The electronics maker widened its full-year loss forecast from 30 billion yen. Sharp posted a 376 billion-yen net loss in the year ended March 31 as earnings were eroded by a strong yen and competition from TVs and phones made by Samsung Electronics Co. and LG Electronics Inc.
The 100-year-old inventor of mechanical pencils is seeking to raise cash and cut costs as it faces a total of 706 billion yen in bonds, commercial paper and borrowings maturing within one year. The company is cutting 5,000 jobs, its first workforce reduction since 1950, as part of plans to reduce fixed costs by 100 billion yen.
‘Recovery Won’t Happen’
Sharp is in talks with unions to cut wages and will reduce managers’ salaries and bonuses to trim another 14 billion yen in costs, it said Sept. 11. The company said last month it plans to return to operating profit in the fiscal second half, beginning Oct. 1.
“Sharp’s expected second-half recovery won’t happen,” Jeff Loff, a senior analyst at Macquarie Capital Securities in Tokyo, wrote in a report last week.
Losses from Sharp’s LCD business may total 137 billion yen this fiscal year, compared with the company’s August projection of 105 billion yen, Loff said, citing lower yields of displays using the technology known as IGZO. Those panels are thinner, have a higher resolution and use less energy than conventional models.
Sharp said last month it will improve the operation rate of its medium-size IGZO displays for tablet PCs by increasing the number of orders from large clients.
“There are risks that demand for its IGZO panels aren’t as much as the company had expected,” Deutsche’s Nakane said. “Sharp hasn’t found any other clients.”
Sharp is working on a contingency plan to present to banks as the company seeks help to refinance debt, Onishi said last week. The company has submitted a plan for returning to an operating profit in the second half and hired a specialist to evaluate assets and business plans, Onishi said.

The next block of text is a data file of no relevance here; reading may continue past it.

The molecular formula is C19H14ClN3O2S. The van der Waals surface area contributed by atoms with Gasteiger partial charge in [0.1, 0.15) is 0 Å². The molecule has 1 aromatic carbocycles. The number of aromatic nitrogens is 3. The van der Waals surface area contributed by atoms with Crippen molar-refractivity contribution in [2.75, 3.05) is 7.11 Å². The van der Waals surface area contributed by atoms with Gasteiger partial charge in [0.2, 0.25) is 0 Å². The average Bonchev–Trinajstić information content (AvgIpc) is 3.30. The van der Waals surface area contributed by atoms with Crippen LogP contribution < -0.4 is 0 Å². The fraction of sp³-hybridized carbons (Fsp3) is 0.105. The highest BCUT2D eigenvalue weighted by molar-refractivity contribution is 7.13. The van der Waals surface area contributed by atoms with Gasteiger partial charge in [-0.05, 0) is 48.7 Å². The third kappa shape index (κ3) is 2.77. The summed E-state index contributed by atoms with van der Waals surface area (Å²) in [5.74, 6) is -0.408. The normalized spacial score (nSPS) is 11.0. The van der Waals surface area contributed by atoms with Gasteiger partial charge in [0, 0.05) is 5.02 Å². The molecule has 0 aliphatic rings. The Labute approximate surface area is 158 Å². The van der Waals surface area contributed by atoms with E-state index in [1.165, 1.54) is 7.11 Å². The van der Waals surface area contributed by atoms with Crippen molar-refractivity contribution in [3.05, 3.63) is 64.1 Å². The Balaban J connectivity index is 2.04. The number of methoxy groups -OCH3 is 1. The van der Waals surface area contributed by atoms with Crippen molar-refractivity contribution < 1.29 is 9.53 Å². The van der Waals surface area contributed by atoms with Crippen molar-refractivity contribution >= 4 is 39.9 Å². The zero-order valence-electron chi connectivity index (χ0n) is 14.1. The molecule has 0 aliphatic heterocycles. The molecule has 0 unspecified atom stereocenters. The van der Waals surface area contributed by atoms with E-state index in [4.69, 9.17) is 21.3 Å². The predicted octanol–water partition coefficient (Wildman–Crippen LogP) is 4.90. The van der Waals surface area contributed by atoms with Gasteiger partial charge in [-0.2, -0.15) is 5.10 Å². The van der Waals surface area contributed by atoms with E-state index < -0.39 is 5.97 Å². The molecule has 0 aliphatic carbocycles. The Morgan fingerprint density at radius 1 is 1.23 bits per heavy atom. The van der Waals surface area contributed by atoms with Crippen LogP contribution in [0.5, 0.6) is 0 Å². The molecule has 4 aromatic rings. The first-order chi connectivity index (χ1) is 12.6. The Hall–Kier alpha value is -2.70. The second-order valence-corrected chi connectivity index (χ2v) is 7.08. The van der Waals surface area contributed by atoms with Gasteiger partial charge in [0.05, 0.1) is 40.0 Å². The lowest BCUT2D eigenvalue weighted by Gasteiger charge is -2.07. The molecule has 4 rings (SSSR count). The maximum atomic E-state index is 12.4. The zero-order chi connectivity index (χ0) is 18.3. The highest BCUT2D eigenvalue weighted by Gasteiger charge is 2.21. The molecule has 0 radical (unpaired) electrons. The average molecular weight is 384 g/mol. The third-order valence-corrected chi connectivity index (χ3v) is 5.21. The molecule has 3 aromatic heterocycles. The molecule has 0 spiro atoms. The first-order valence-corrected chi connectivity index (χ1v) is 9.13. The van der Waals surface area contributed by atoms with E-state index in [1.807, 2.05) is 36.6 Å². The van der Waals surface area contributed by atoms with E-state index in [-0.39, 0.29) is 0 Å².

The electronics maker is in talks with lenders including life insurance companies to raise funds through a new syndicated loan, a person with knowledge of the matter said this month.
Mizuho Financial Group Inc. and Mitsubishi UFJ Financial Group Inc., Sharp’s two main banks, provided the company with a short-term facility of 60 billion yen in July and an approximately 150 billion-yen credit last month to help the company refinance commercial papers, according to another person with knowledge of the matter.
Sharp’s liabilities reached 2 trillion yen at the end of June -- the most since at least 2003, according to data compiled by Bloomberg. The company put up its headquarters and some plants as collateral to win bank loans after its credit ratings were cut to junk by Moody’s Investors Service and Standard & Poor’s.
Sharp may have additional collateral capacity of as much as 480 billion yen, taking into account buildings and structures, machinery and equipment and marketable securities, Deutsche Bank AG analyst Akihito Murata said in a report yesterday. That may not be sufficient to cover Sharp’s more than 820 billion yen in bank loans and outstanding commercial paper as of the end of the first quarter, he said.
“We still do not believe that Sharp has sufficient fund procurement capacity,” Murata said in the report.
Loff at Macquarie downgraded the rating on the stock to underperform, or sell, from neutral, and cut the 12-month share-price estimate to 90 yen from 680 yen.
“If Sharp cannot turn around its display business, then we believe operating losses and weaker prospects for reducing debt could render the value of the equity zero,” he said.